For week 44 of this #52Tech series, I take a look at Draft – an online webapp which is getting rave reviews for version control and collaboration.
Note that there are several webapps and apps with similar names – I’ve previously profiled Drafts by Agile Tortoise, one of my favourite writing and text apps on the iPAD. There is also a Draft Android app sold through google play, which is not associated with Draft on the web. And there is also Final Draft – the top screenwriting app, which also has an iOS version available.
Draft, the Webapp
Firstly, many editors and writers get good use out of MS Word, which has a lot of excellent version tracking features with colour coded bubble comments and track changes. But although Microsoft is shifting to cloud-based office apps, many of us access our writing apps still via desktops, and all our work is not accessible everywhere and anywhere.
Draft works with Google Drive/Docs, the document route that a lot of writers use for quick writing tasks and sharing with groups of people, or collaborating with. Although Google Docs have long had a reputation for allowing easy sharing and collaboration, the environment doesn’t easily let you review changes or look at specific histories or versions of that document. To do this you must plough through colorcoded overwriting and individual revision lists.
Draft works with Google docs, and imports/exports also from Dropbox, Box and Evernote. This is fantastic for me, as I do a lot of writing in Evernote, but it’s not the best for longer forms of writing. I can import in that starter doc from Evernote, and continue on in Draft. Another way to start a new Draft doc is to email into the Draft account.
It also handily, for those of us who like it, lets you write in Markdown. In fact, Github’s Markdown To/Do or Task extensions are supported, so you can create checklist items like this –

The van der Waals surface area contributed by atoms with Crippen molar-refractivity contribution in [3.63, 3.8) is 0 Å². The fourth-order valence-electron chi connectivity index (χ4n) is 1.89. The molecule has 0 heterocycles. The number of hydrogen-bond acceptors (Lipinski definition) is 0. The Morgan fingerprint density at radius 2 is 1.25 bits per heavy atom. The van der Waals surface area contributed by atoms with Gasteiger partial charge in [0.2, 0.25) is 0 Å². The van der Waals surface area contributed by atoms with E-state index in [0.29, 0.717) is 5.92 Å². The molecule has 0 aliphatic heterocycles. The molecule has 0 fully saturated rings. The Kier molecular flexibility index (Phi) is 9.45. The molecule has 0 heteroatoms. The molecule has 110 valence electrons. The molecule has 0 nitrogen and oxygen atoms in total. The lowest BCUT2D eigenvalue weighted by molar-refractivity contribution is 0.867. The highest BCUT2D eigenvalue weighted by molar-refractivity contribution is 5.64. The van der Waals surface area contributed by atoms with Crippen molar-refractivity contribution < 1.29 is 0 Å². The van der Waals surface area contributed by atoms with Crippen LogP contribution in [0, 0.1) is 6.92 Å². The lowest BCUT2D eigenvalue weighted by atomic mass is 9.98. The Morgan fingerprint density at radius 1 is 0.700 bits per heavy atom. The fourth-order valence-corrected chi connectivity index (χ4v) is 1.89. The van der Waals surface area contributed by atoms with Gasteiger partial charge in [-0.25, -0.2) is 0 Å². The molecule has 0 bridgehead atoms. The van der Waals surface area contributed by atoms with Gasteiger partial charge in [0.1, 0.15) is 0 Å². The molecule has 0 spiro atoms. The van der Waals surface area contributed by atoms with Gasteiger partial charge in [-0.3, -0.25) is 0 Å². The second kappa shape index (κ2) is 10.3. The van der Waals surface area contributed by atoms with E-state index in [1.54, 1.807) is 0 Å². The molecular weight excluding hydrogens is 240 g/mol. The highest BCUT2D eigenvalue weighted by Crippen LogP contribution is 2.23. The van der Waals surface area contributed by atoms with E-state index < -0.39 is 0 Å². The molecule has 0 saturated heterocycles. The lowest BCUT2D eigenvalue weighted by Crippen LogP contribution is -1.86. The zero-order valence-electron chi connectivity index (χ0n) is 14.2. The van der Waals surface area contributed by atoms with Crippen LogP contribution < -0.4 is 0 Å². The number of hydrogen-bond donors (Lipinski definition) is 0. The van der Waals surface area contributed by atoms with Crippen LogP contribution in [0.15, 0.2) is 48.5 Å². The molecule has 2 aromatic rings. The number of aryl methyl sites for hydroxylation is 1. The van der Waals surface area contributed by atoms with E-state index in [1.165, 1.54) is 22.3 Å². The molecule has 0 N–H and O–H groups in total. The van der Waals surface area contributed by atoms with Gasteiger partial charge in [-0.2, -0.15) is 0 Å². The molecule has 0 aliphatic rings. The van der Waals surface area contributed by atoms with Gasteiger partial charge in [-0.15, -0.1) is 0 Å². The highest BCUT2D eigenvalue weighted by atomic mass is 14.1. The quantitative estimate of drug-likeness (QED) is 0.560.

– [x ] This is a checklist 1
– [ ] This is checklist item 2
Most anywhere, like your social media, wordpress or blogger blogs, mailchimp, buffer, tumblr. You setup your publishing places within the settings area.
Changes, Reviews and Collaboration
As a standalone writing environment it provides a simple place to write, but then you can invite in others via email to review your documents, and allows you to track, review and approve the changes as they come in. You do this via a side-by-side comparison of the original and changed text .
Invite individuals, or you can also share an entire folder to a team of people.
There is also a newer feature added, allowing you to comment out your writing, similar to how you can comment out code. Commented out writing remains in the text, just shifted over to the right.
Draft on Chrome
Aside from the free writing / collaboration / review environment (sign in using your Google account), there is also a Draft chrome extension. You can use this when browsing the web. If you find a big text field to fill in, say on a survey, you can click the Chrome extension and a Draft tab will open; type out your text into the new Draft, then click to paste it into the webpage text field. This works for your blog admin text editors, your gmail, twitter, anywhere you can write into.
Transcripts and Presentations
A newer feature of Draft is the ability to write transcripts for audio or video files – you can actually upload the file to be transcribed, or plug it into the Draft via an external url from Vimeo or Youtube. Draft provides forward or back arrow buttons to pause or return to the recording as you type out the transcription.
Aside from the normal new Draft (document) mode, and new Transcript, you also can create a Presentation – a simple slideshow of text.
Simplify and Ask an Expert Modes
The Draft interface has several buttons which work to help your writing. Simplify uses an auto robot to attempt to simplify your text, should you overwrite. Once the changes are in as a collaboration, you can select to accept or ignore them.
Ask a Pro sends your work to a staff of reviewers for suggested edits. This is the only area you pay for – 15 minutes of professional review costs $5 (or AUS$6 for me) or 45 minutes for $18). This service has made it very popular with a lot of pro-bloggers and content creators out there.
Tools and Hemingway Mode
Analytic reports showing wordcount, best writing times, etc. Word count is reported on, or found at the bottom of your document, and you can set a daily word quota too. Images can be inserted, and good for WriMo’s about to enter NaNoWriMo – Hemingway Mode – when turned on this mode won’t let you delete or edit your text. You just write, then edit later.
Go to your home page and settings to change your font and background choice. The default is a source-code font on grey background. I prefer Verdana. In settings you can also set publishing places, your profile, and alerts.
#52Tech: This was Week 44 post in the #52tech goal – to investigate and share one technology post once a week for 2014. You can find all the posts indexed via the #52tech tag, or top menu option at hunterswritings.com